Texas lawmakers focus on oil boom

By Michael Brick
Houston Chronicle

AUSTIN — In a preview of priorities for the next legislative session, state lawmakers at a hearing on Tuesday examined the ways the oil boom is changing life in Texas.

Since the legislature last convened in 2013, budget officials have reported an unexpectedly large windfall from taxes on the petroleum industry, filling state coffers with a multi-billion dollar opportunity to address issues like the water shortage, transportation gridlock and troubled public schools. But industry practices have also wrecked roads, strained infrastructure, vexed police departments, drained water resources, polluted the air and set off knotty disputes among landowners, royalty claimants and oil companies.

Above all, the oil boom has emerged as a singular force driving the state’s great challenge of the 21st century, the post-urbanization population surge.

The industry now employs more than 400,000 people in the state, at an average salary of $120,000 according figures presented at the hearing by the Texas Oil & Gas Association.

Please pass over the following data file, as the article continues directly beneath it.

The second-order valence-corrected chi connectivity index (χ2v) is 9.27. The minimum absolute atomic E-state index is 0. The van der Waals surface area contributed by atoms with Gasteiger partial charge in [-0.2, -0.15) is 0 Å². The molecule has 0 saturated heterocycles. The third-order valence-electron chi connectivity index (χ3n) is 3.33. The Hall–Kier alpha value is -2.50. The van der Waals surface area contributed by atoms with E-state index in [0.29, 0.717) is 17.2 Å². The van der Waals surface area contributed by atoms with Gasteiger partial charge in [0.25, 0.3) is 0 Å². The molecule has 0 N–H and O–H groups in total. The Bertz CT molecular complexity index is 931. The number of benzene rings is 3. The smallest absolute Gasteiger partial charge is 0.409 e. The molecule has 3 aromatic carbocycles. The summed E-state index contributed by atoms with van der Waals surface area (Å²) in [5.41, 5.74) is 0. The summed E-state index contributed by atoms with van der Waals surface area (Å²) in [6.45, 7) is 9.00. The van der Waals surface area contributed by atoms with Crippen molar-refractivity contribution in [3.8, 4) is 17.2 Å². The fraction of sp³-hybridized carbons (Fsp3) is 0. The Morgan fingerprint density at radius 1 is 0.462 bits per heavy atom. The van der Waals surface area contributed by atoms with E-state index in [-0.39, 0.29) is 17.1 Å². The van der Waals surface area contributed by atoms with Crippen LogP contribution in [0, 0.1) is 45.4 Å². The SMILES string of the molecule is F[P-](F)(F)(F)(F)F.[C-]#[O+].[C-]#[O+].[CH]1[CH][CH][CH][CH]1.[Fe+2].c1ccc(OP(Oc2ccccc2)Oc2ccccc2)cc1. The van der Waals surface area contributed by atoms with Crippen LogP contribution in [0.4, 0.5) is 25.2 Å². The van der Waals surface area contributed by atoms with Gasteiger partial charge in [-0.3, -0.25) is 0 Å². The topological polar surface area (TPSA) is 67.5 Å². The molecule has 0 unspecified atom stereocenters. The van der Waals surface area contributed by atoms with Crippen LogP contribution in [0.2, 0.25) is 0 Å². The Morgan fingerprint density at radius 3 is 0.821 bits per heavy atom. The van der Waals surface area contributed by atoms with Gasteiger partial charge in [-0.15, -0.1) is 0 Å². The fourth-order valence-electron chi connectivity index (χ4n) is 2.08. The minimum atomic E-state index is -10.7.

“These are good jobs,” said James LeBas, an economist and lobbyist for the trade group.

In addition to more than $48 billion in salaries and wages, LeBas told the committee, the industry pays $11 billion a year in royalties to 570,000 families statewide, an average of $20,000 per family. The Rainy Day Fund, a state account financed by industry taxes to support major emergency initiatives, is on track to reach $12 billion.

“People will look back at this in twenty years, this will be seen as part of the golden age,” he said. But “oil and gas is not a nice steady business, the way grocery stores might be.”

The committee chairman, James L. Keffer, Republican of Granbury, paused to underscore the industry’s role in almost single-handedly hoisting the state above the national recession.

But Rep. Lon Burnham, Democrat of Fort Worth, cautioned that the current boom may, like every preceding boom, end in a bust.
“We’re probably too dependent on this industry for tax revenue,” Burnham said. “Just because things are going good right now doesn’t mean they’ll be going good three, five, ten years from now.’’

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